pH dependent catalytic activities of platinum nanoparticles with respect to the decomposition of hydrogen peroxide and scavenging of superoxide and singlet oxygen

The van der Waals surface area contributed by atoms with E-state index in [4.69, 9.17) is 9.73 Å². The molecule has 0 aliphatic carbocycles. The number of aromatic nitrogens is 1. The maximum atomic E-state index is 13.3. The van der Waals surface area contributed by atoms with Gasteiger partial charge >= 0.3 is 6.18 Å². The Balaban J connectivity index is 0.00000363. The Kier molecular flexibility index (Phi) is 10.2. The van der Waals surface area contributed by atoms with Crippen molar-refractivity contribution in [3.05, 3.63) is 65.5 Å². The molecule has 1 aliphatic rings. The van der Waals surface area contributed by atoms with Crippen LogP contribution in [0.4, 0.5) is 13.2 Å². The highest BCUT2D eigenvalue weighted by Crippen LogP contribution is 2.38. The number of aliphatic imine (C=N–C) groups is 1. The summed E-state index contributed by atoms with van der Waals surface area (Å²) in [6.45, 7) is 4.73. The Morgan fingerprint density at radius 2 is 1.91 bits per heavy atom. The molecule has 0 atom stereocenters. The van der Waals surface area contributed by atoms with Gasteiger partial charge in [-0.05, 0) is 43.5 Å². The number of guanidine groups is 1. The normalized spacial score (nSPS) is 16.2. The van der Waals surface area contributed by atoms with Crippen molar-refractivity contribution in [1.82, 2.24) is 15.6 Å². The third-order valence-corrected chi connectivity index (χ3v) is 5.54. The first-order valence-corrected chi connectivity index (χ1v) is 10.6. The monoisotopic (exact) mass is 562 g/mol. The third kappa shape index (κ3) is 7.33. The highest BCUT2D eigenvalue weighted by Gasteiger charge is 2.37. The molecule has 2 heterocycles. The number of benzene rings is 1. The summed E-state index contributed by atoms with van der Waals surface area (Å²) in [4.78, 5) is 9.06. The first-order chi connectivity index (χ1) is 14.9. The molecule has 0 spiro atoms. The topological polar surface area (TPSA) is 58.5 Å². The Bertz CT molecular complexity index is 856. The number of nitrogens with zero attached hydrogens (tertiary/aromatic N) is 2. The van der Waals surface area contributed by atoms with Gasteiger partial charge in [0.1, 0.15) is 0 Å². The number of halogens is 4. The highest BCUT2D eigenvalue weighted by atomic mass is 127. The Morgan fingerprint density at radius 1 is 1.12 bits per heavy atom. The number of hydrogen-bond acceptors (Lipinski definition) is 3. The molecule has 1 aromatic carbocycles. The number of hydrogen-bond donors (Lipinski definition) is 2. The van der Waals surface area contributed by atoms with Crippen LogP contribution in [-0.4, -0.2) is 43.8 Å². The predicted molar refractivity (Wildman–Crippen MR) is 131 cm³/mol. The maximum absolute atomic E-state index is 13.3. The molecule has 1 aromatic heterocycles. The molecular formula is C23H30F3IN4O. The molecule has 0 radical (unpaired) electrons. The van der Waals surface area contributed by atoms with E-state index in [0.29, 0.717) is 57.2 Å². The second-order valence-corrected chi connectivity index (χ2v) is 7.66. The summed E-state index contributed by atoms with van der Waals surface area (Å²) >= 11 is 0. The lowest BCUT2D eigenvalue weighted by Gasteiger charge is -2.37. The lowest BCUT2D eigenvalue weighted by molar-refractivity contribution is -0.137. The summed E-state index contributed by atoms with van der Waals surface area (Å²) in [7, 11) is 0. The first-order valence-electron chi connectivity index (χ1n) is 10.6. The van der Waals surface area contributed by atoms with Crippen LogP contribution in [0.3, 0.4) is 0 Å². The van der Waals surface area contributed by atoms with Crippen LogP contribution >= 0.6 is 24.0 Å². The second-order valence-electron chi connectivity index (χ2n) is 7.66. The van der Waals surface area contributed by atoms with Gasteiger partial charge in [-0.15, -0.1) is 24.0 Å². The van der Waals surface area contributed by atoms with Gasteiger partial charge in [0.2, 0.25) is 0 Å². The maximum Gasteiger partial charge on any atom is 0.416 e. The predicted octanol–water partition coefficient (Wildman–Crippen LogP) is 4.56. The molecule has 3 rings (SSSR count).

Recently, platinum (Pt) nanoparticles (NPs) have received increasing attention in the field of catalysis and medicine due to their excellent catalytic activity. To rationally design Pt NPs for these applications, it is crucial to understand the mechanisms underlying their catalytic and biological activities. This article describes a systematic study on the Pt NP-catalyzed decomposition of hydrogen peroxide (H2O2) and scavenging of superoxide (O2˙−) and singlet oxygen (1O2) over a physiologically relevant pH range of 1.12–10.96. We demonstrated that the catalytic activities of Pt NPs can be modulated by the pH value of the environment. Our results suggest that Pt NPs possess peroxidase-like activity of decomposing H2O2 into ˙OH under acidic conditions, but catalase-like activity of producing H2O and O2 under neutral and alkaline conditions. In addition, Pt NPs exhibit significant superoxide dismutase-like activity of scavenging O2˙− under neutral conditions, but not under acidic conditions. The 1O2 scavenging ability of Pt NPs increases with the increase in the pH of the environment. The study will provide useful guidance for designing Pt NPs with desired catalytic and biological properties.